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Kurzman v. Appicie

New Jersey Superior Court, Appellate Division


Decided: May 17, 1994.

DORIS KURZMAN, PLAINTIFF-APPELLANT,
v.
JOHN W. APPICIE, INDIVIDUALLY, AND GEORGE J. BENDER, INC., DEFENDANTS-RESPONDENTS.

On appeal from the Superior Court, Law Division, Union County.

Before Judges Muir, Jr., and Levy.

Muir

[273 NJSuper Page 191]

The opinion of the court was delivered by

MUIR, JR., J.A.D.

This appeal is improperly before this court due to the trial court's misconstruction of R. 4:42-2. We dismiss the appeal and remand to the trial court for resolution of the remaining count of plaintiff's complaint.

Plaintiff filed a three-count complaint. The complaint centered on the individual defendant's alleged mishandling of proceeds of a "keyman" life insurance policy covering plaintiff's husband, George Bender, who died April 28, 1982. The defendant corporation was the policy beneficiary.

The trial court granted defendants' summary judgment motion for dismissal of counts two and three of the complaint. It ruled plaintiff was not entitled to the policy proceeds from the corporation because she was not the named beneficiary. Alternatively, the court ruled the claims barred by the statute of limitations. The original order for summary judgment simply dismissed the two counts. An amended order added a provision that the order "be entered as a Final judgment pursuant to R. 4:42-2 and same shall be immediately appealable by Plaintiff as a matter of right." The latter provision is a misconstruction of the trial court's authority under R. 4:42-2.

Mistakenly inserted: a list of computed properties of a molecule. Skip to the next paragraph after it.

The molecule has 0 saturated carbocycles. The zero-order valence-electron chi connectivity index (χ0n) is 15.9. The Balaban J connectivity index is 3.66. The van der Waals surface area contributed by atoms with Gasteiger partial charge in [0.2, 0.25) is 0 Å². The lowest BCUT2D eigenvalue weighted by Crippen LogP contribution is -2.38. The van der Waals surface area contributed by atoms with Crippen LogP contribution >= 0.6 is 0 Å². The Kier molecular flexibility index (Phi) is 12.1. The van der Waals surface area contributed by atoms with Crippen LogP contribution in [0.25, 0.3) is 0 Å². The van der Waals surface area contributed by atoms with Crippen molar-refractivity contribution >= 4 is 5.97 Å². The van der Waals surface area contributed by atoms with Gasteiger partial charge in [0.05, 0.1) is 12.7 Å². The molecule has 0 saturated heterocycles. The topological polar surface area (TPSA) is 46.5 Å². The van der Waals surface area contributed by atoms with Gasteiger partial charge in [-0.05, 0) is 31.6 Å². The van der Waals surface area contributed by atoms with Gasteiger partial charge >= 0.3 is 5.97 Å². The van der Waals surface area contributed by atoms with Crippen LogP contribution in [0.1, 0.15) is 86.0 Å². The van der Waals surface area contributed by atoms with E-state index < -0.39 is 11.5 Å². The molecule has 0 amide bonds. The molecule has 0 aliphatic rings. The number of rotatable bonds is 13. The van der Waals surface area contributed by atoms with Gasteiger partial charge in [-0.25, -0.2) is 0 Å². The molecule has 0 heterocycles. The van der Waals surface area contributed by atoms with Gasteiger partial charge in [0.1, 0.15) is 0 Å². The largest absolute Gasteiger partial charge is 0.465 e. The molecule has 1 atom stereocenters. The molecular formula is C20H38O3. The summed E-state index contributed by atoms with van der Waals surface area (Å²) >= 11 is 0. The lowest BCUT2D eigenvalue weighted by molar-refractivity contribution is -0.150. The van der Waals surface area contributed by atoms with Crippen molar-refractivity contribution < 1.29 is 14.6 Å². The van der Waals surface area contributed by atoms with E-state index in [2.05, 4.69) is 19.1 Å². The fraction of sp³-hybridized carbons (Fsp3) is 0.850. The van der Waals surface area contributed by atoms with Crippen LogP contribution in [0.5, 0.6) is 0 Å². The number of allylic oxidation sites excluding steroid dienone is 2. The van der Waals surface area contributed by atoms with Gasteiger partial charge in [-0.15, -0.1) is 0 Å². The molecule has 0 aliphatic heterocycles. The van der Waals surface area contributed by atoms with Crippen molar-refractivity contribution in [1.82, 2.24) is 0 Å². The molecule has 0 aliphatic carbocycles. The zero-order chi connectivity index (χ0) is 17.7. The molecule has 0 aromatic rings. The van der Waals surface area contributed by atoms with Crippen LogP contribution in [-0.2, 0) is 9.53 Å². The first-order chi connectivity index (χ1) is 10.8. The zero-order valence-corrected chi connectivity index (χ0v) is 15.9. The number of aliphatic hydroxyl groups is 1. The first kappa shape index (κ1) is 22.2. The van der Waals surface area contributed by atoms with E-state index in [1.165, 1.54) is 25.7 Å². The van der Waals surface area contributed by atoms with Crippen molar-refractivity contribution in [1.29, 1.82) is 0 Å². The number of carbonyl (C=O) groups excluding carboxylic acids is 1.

R. 4:42-2 allows a trial court to certify as final an order that "would be subject to process to enforce a judgment pursuant to R. 4:59 if it were final." R. 4:59 is applicable only to judgments which afford affirmative relief such as ordering payment of money. Thus, R. 4:42-2 is applicable to partial summary judgments where the relief granted is affirmative. It does not apply to judgments which confer no enforcement rights. Consequently, it is a misuse of R. 4:42-2 to make immediately appealable an order, such as the

[273 NJSuper Page 192]

one at issue, which provides no affirmative relief. See Pressler, Current N.J. Court Rules, comment on R. 4:42-2.

We recognize the trial court's certification may have been well intended. Nonetheless, the order under appeal was interlocutory in nature. See R. 2:5-6. The certification technique of R. 4:42-2 is not available when the sole purpose is interlocutory appellate review. See Pressler, supra. The order is subject to appellate review only after all counts of the complaint have been resolved by the trial court.

The appeal is dismissed. The matter is remanded for further proceedings consonant with this opinion.

Disposition

The appeal is dismissed. The matter is remanded for further proceedings consonant with this opinion.

19940517


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